(The following information is taken from an October 8, 2015 news release from the Minnesota Department of Agriculture)
The Minnesota Department of Agriculture (MDA) today identified emerald ash borer (EAB) in Washington County. An adult EAB was found on a survey trap that had been placed at the Minnesota Department of Transportation’s St. Croix Rest Area on Interstate 94. During a follow-up visit, staff discovered a nearby tree had tunneling consistent with the invasive pest.
|Emerald ash borer stuck on a purple sticky trap. |
Photo: Jeff Hahn, UMN Extension
Washington County becomes the 11th county in Minnesota to verify EAB. EAB was also confirmed in 2015 for the first time in Scott, Chisago, Fillmore, and Anoka Counties. This invasive beetle has also been found in Hennepin, Houston, Olmstead, Ramsey, and Winona counties
Because this is the first time that EAB has been identified in Washington County, the specimen has been sent to the United States Department of Agriculture (USDA) for confirmation, which is expected later this week. Pending confirmation, the MDA and USDA will work closely to determine appropriate follow-up actions.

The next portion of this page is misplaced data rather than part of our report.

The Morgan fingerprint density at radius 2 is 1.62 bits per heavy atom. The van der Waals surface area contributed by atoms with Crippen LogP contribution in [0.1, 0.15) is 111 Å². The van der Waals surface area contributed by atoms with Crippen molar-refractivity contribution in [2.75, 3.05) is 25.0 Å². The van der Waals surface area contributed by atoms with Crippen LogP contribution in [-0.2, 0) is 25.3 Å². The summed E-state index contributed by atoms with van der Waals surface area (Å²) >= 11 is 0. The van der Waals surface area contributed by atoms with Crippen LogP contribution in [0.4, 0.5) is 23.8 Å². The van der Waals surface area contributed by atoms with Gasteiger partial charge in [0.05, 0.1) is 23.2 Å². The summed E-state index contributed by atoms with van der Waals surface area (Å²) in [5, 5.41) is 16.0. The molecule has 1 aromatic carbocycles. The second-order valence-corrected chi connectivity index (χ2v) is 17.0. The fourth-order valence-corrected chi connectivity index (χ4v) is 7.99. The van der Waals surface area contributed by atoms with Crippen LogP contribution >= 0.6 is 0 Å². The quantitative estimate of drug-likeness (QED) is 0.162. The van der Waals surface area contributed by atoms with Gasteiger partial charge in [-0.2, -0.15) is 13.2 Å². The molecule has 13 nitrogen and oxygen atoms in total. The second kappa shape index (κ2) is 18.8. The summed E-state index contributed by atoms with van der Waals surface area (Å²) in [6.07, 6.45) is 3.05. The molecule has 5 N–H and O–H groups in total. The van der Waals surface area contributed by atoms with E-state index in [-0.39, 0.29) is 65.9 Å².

One of the likely actions will place Washington County under an emergency quarantine, joining the other ten counties where EAB has been confirmed in a state and federal quarantine. The quarantine is in place to help prevent EAB from spreading outside of a known infested area. It is designed to limit the movement of any items that may be infested with EAB, including ash trees and ash tree limbs, as well as all hardwood firewood.
The biggest risk of spreading EAB comes from people unknowingly moving firewood or other ash products harboring larvae. There are several easy steps Minnesotans can take to keep EAB from spreading:
- Don’t transport firewood. Buy firewood locally from approved vendors, and burn it where you buy it
- Be aware of the quarantine restrictions. If you live in a quarantined county, be aware of the restrictions on movement of products such as ash trees, wood chips, and firewood.
- Watch your ash trees for infestation. If you think your ash tree is infested, go to www.mda.state.mn.us/eab and use the “Do I Have Emerald Ash Borer?” guide.
- If you feel your ash tree may be infested with EAB, contact a tree care professional, your city forester, or the MDA at email@example.com or 888-545-6684.